Richard Bruno Heydrich

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Richard Bruno Heydrich
Born (1865-02-23)23 February 1865
Leuben, Kingdom of Saxony[1]
Died 24 August 1938(1938-08-24) (aged 73)
near Dresden, Third Reich
Nationality German
Occupation musician
Known for founding Halle Conservatory[1]
Spouse(s) Elisabeth Anna Maria Amalia Krantz (died 1946)
Children Reinhard Heydrich
Heinz Heydrich
Maria Heydrich
Gerhart Heydrich

Richard Bruno Heydrich (23 February 1865 – 24 August 1938) was a German opera singer (tenor), and composer. He was the father of Reinhard Heydrich, Heinz Heydrich and Maria Heydrich.

Early career[edit]

Heydrich was born in Leuben, the son of Karl Julius Reinhold Heydrich, a piano builder. He was a contrabassist in the Meiningen Court Orchestra and Dresden. In Weimar, he began his career as a singer. He was also a member of the Men's Association Schlaraffia.[2] In 1895, he sang the title role in the premiere of Hans Pfitzner's first opera Der Arme Heinrich. The young Pfitzner could find no one for the role. Heydrich made the offer to perform free of charge once a stage had been found.[citation needed]


Heydrich composed choral works, songs, orchestral works and operas in the style of Richard Wagner, which were performed in Cologne and Leipzig. These works never entered the standard repertoire. Heydrich left behind about 83 compositions. In 1899, he founded in a music conservatory Halle an der Saale which bore his name.[citation needed]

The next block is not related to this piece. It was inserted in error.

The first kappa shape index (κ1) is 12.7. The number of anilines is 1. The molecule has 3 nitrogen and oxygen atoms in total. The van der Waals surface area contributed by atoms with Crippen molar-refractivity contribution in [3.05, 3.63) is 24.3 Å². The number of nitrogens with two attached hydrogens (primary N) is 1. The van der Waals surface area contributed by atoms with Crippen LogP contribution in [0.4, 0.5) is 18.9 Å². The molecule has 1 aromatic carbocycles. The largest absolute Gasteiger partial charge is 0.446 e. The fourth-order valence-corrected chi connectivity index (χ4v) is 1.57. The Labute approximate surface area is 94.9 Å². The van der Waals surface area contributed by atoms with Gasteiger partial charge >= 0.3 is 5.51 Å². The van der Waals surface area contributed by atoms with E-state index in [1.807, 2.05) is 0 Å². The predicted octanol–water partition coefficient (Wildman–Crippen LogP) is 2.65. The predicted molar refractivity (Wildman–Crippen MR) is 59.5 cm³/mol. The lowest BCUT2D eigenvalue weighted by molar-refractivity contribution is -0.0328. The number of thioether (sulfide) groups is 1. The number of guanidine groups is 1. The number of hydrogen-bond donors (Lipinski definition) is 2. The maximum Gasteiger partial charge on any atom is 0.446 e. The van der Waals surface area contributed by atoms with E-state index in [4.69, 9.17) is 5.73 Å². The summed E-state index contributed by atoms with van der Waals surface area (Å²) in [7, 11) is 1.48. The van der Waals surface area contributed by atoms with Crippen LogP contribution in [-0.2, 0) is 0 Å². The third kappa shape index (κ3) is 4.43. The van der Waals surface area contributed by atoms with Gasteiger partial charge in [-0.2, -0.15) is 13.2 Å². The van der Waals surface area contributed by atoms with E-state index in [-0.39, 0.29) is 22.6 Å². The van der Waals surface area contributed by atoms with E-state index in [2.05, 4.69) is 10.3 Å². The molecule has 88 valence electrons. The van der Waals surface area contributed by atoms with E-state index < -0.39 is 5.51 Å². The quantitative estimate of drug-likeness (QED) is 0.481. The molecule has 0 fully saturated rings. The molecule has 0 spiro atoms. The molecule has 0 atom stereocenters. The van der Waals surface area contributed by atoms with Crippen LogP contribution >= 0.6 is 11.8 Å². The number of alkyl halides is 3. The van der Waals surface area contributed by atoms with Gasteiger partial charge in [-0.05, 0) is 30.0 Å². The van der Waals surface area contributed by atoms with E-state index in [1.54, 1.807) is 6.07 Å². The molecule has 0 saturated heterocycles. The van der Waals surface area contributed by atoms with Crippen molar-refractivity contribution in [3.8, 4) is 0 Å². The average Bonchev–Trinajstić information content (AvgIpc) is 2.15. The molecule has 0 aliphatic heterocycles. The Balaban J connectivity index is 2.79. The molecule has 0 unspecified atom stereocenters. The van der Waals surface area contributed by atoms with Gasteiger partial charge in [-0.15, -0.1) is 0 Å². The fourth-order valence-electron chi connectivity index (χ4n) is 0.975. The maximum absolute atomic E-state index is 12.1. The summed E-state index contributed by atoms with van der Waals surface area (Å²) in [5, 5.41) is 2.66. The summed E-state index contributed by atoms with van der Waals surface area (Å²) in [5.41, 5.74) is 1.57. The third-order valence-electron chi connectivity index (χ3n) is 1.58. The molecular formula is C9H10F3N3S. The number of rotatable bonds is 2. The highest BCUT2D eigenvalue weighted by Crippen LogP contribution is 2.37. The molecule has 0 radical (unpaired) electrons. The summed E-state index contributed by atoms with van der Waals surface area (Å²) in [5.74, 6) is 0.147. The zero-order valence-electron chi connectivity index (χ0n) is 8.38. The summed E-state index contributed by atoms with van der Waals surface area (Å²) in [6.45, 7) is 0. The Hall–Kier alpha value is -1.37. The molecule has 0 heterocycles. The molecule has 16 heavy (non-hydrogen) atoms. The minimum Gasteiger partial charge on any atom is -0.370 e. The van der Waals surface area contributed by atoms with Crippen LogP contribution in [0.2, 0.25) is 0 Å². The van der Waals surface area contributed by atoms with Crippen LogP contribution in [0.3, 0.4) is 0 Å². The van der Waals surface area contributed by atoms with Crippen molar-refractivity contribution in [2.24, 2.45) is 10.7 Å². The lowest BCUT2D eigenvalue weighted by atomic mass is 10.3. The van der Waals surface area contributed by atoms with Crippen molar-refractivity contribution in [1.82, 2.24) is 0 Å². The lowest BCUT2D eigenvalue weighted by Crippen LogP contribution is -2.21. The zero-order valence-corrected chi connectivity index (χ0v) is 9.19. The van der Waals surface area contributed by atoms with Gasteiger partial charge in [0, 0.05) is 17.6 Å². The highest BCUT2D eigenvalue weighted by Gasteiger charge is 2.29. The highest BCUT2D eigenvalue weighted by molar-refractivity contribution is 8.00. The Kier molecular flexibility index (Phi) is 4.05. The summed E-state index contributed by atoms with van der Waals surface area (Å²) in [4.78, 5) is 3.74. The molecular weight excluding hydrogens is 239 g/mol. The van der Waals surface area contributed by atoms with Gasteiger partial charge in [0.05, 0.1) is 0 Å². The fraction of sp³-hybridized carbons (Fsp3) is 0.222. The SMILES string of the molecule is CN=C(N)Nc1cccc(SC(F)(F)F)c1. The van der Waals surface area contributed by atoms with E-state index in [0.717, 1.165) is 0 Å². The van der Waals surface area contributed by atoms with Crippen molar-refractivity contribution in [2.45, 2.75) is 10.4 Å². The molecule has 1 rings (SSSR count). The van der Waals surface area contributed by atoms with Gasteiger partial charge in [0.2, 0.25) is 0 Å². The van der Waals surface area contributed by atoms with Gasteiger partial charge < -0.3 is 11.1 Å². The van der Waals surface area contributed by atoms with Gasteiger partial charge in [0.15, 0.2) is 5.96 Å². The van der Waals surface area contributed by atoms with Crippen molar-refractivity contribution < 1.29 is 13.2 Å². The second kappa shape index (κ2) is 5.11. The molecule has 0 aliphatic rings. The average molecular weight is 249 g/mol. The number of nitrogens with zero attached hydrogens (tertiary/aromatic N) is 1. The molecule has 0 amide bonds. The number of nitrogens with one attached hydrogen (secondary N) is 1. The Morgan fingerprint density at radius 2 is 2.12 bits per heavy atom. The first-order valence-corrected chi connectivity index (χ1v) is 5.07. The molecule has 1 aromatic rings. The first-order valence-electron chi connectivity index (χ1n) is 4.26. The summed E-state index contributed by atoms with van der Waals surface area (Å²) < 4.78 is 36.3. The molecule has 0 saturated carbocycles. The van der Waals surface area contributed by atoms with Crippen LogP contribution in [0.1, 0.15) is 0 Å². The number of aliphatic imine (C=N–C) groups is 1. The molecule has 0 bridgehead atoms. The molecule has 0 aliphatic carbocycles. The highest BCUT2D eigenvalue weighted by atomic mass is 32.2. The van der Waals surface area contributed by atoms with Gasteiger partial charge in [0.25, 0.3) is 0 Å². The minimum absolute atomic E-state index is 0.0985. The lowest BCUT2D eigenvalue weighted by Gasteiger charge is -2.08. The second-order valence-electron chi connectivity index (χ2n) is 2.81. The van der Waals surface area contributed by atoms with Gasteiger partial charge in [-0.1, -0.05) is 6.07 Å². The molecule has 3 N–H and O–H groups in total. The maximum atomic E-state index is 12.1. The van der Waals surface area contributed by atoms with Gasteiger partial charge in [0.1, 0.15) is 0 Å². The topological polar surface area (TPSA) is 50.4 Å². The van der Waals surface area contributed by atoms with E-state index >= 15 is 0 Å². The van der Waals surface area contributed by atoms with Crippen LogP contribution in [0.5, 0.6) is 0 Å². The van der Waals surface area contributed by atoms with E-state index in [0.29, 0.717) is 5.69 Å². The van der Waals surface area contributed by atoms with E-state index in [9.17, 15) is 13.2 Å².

Personal life[edit]

Heydrich's wife Elisabeth, née Krantz, came from a wealthy family and was the daughter of the head of the Royal Conservatory of Dresden, Eugen Krantz. She met Richard Bruno Heydrich when he was a student at the conservatory. In Halle an der Saale, Richard Bruno Heydrich, Elisabeth, and their children lived in a second floor apartment, Gütchenstraße 20. Richard Bruno Heydrich’s eldest son, SS General Reinhard Heydrich (1904–1942), was named after the hero of his first opera, Amen. Heinz Heydrich, Reinhard's younger brother, committed suicide in 1944.[3]

Richard Bruno Heydrich died at a spa near Dresden, where his death certificate was issued.[4] His crypt is in the Stadtgottesacker, Halle an der Saale.


In Prague, the day before his assassination, Reinhard Heydrich and wife Lina Heydrich attend a concert of Richard Bruno Heydrich's music in the Wallenstein Palace, 26 May 1942.

Chamber music[edit]

  • Klaviertrio op. 2
  • Streichquartett op. 3
  • Klavierquintett op. 5


  • Abschied O komm doch mein Mädchen: Lied für eine Singstimme mit Klavierbegleitung
  • op. 1, No. 3 Drei Lieder für eine Singstimme mit Begleitung des Pianoforte (Das Mädchen spricht: Mond, hast du auch geseh’n)
  • op. 74 Annemarie, Lied mit Klavierbegleitung für eine mittlere Stimme (Text von Julius Freund)
  • op. 75 Reiterlied


  • Amen (1895): Opern-Drama in 1 Akte u. e. musikalisch-pantomimischen Vorspiele[1]
  • Frieden (1907): Oper[1]
  • Zufall (1914) Oper in 1 Akt[1]
  • Das Leiermädchen (Volksoper)

Orchestral music[edit]

  • Sinfonie D-Major op. 57


  1. ^ a b c d e Mason
  2. ^ Hugo Riemann. Musiklexikon. Max Hesses Verlag, Berlin, 1929.
  3. ^ Lehrer, Steven (2000). Wannsee House and the Holocaust. McFarland. p. 196. ISBN 978-0-7864-0792-7. 
  4. ^ Shlomo Aronson. Reinhard Heydrich und die Frühgeschichte von Gestapo und SD. Deutsche Verlags-Anstalt 1971, p. 256.


External links[edit]